Follow

OpenFOAM Reader Guidelines

Trouble with the OpenFOAM reader?

Here are the first couple of things to check.

1. EnSight 9.2.2(a) now implements the Version 2 of the OpenFOAM reader.
a. changing coordinate and changing connectivity transient are now supported.
b. Parallel OpenFOAM files can now be read into EnSight (non-SOS, i.e. non-parallel).  There is no need to run the "reconstructPar" OpenFOAM utility prior to reading the parallel OpenFOAM model into EnSight. Users specify the same "system/controlDict" file for parallel runs, and EnSight will detect all of the "processorN" directories containing the parallel files, and read them into a serial EnSight Server. From a user's point of view, there is no difference between loading in a parallel dataset or a serial/reconstructed dataset (same commands used, no additional flags/specification, no knowledge of a parallel vs serial/resconstructed dataset). As of yet, you cannot use EnSight Gold parallel (SOS) capability with this reader.
c. 2D parts now receive their own variables if they exist (yplus, wall shear, etc.). If the 2D parts do not have their own variable, then they receive their parent fluid element's value. There is no interpolation or adjustment of the value from the fluid element cell centered value to the 2D surface (for example, velocity will be taken directly from the adjacent fluid element).

2. EnSight 9.2.1.(a) is contains the first release of version1 the EnSight OpenFOAM reader.

3. Known Limitations of Version 1 reader:
a. Does not handle changing connectivity.
b. Does not handle changing coordinate transient.
If either of these exist,  use the "foamToEnsight" utility to convert the OpenFOAM files to EnSight Case gold format.

c. Does not handle pre-decomposed datasets (parallel OpenFOAM).
Use the "reconstructPar" utility to merge decomposed datasets back into a single file dataset structure. Then use our Native OpenFOAM reader on this reconstructed dataset.

(all of the above limitations are planned to be removed in Version 2 of the reader (circa Spring 2011).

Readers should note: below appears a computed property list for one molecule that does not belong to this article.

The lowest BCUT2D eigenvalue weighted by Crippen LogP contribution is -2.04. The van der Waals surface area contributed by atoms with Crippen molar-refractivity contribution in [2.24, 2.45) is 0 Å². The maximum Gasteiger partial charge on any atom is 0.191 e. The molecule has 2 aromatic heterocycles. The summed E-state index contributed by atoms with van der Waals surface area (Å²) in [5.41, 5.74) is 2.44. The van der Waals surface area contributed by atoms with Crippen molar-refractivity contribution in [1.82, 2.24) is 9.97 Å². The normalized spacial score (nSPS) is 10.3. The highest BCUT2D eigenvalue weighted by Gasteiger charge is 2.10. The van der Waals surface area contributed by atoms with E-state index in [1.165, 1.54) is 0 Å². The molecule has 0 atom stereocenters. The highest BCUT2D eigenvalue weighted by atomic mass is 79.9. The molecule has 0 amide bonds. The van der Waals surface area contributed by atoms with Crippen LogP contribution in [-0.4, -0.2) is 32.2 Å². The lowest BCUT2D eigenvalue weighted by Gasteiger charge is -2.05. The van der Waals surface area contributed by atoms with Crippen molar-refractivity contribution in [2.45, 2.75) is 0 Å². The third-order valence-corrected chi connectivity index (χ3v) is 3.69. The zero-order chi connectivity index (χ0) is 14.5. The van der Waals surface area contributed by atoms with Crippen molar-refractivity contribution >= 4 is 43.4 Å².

4. The  reader can handle both ascii and binary, and uncompressed or compressed (.gz) formats of either. No extra steps or conversions are required to read these datasets.

Geometry:
4. Assuming that the OpenFOAM run in a directory called "basename", then the following items must exist:
a. basename/system/controlDict file must exist, be readable by the user.
b. basename/constant/polyMesh/points or points.gz file must exist, and be readable by user.
c. basename/constant/polyMesh/faces , owner, and neighbour  (or .gz form of) must exist and readable by user.

FYI:
(points is the file containing node numbers and locations).
(faces is the file containing the face connectivity of the "points").
(owner is the file containing the collection of faces which make up an 3D element)
(neighbour is the file containing connectivity between the faces (each face has an owner, and neighbour, apart from boundaries, who have owner only).

Variables:
5. The variables live in a series of directories. The directory name is interpreted as the Timestep.
a. basename/<timestep>  contains a single file for each of the variables written out. eg. basename/0/p contains pressure for each element at timestep 0; basename/250/U contains velocity vector information for timestep 250.
There is no pre-assumed variables in that directory. Typically, but not a requirement, there is at minimum a "U" file (velocity vector), and a "p" file (pressure scalar). 
b. In Version 1 of the reader, 2D parts ONLY had their adjacent 3D fluid elemental variable value, and not have the ability to have their own variable (yplus, wall shear, etc).
c. In Version 2, 2D parts now receive their own variables if they exist (yplus, wall shear, etc.). If the 2D parts do not have their own variable, then they receive their parent fluid element's value. There is no interpolation or adjustment of the value from the fluid element cell centered value to the 2D surface (for example, velocity will be taken directly from the adjacent fluid element).

EnSight does not distinguish between a steady state run with multiple iteration values, versus a transient run with multiple timestep values. Both look identical to EnSight. As an effect of this, a steady state run with solutions stored at iteration 0,200, 400, 600, 800 will appear in EnSight as a time dependent solution, with 5 timesteps (0-4), at "time" equals 0, 200, 400, 600, 800.

Was this article helpful?
0 out of 0 found this helpful
Have more questions? Submit a request

Comments